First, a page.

An all-too-familiar struggle for parents is that of bedtime. It can be so hard to get your kids to turn off the electronics, put the toys away, and settle down for a good night’s sleep. It can be tempting to let your kids stay up “just a few more minutes.” But, according to the National Sleep Foundation, missing just 30 to 60 minutes of recommended sleep can have adverse effects on kids.
Today, we’d like to share with you why it is so important that your kids get the right amount of sleep. We’ve also included a list of recommended hours of sleep by age group so you know how much sleep your kids should be getting each night.
When kids get enough sleep, their bodies get the chance to rest and recharge, which makes them more capable of fighting off sickness and increases their overall health and well-being. In fact, sleep provides several health benefits for kids such as promoting heart health. Kids who get enough sleep are at a lower risk of developing heart disease1. Additional health benefits of sleep include:
Parents want their kids to be as healthy as they can be, now and down the road into their teen years. Teaching your kids the importance of sleep and developing a regular bedtime routine early on will help ensure that they grow and develop at a healthy pace.
Sleep not only benefits kids physically but mentally as well. A study from the University of Massachusetts Amherst has linked sleep with stronger academic performance . The following are educational benefits for kids that stem from being well rested:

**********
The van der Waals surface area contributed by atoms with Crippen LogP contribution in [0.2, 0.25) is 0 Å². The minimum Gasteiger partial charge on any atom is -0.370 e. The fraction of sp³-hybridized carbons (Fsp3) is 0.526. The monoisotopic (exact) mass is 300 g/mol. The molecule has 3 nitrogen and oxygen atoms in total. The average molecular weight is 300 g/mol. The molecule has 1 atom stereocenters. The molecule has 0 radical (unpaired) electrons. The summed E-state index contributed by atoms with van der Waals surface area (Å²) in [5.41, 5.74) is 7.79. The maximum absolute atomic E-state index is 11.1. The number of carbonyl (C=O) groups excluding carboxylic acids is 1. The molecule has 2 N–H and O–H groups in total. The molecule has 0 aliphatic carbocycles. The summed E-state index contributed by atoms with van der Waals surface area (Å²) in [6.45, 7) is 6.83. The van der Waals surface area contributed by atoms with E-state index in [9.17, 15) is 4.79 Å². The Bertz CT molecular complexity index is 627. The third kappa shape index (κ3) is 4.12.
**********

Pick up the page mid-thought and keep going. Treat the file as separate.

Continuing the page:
In addition to stronger academic performance, kids who get enough sleep often experience stronger physical performance in extracurricular activities, like sports. The increased energy and focus that come from being well-rested can extend beyond the classroom to the soccer field or basketball court.
According to the National Sleep Foundation2, the recommended amount of sleep per night for children and young adults is as follows:
Newborns (0-3 months)
14 to 17 hours
Infants (4-11 months)
12 to 15 hours
Toddlers (1-2 years)
11 to 14 hours
Preschoolers (3-5 years)
10 to 13 hours
School-aged children (6-13 years)
9 to 11 hours
Teenagers (14-17 years)
8 to 10 hours
Young Adults (18-25 years)
7 to 9 hours
If your child struggles to get the recommended amount of sleep at night, consider fitting naps into the schedule where possible. Mid-day naps on weekdays or weekends are a good way to give your child a physical and mental boost by getting back some of that lost sleep.
Do you have a great bedtime routine or a tried and tested method of getting your kids to settle in for the night? If so, please feel free to share it with us in the comments section.
1. Mahoney, S. (2016, August 31). The 7 Reasons Your Kid Needs Sleep. Retrieved October 04, 2017, from http://www.parents.com/health/healthy-happy-kids/why-your-kid-needs-sleep/↩
2. How Much Sleep Do Babies and Kids Need? (n.d.). Retrieved October 04, 2017, from https://sleepfoundation.org/excessivesleepiness/content/how-much-sleep-do-babies-and-kids-need↩
St. Cecelia Interparochial Catholic School (SCS) offers an academically challenging and globally minded interdisciplinary education to children in PreK-3 through 8th grade.
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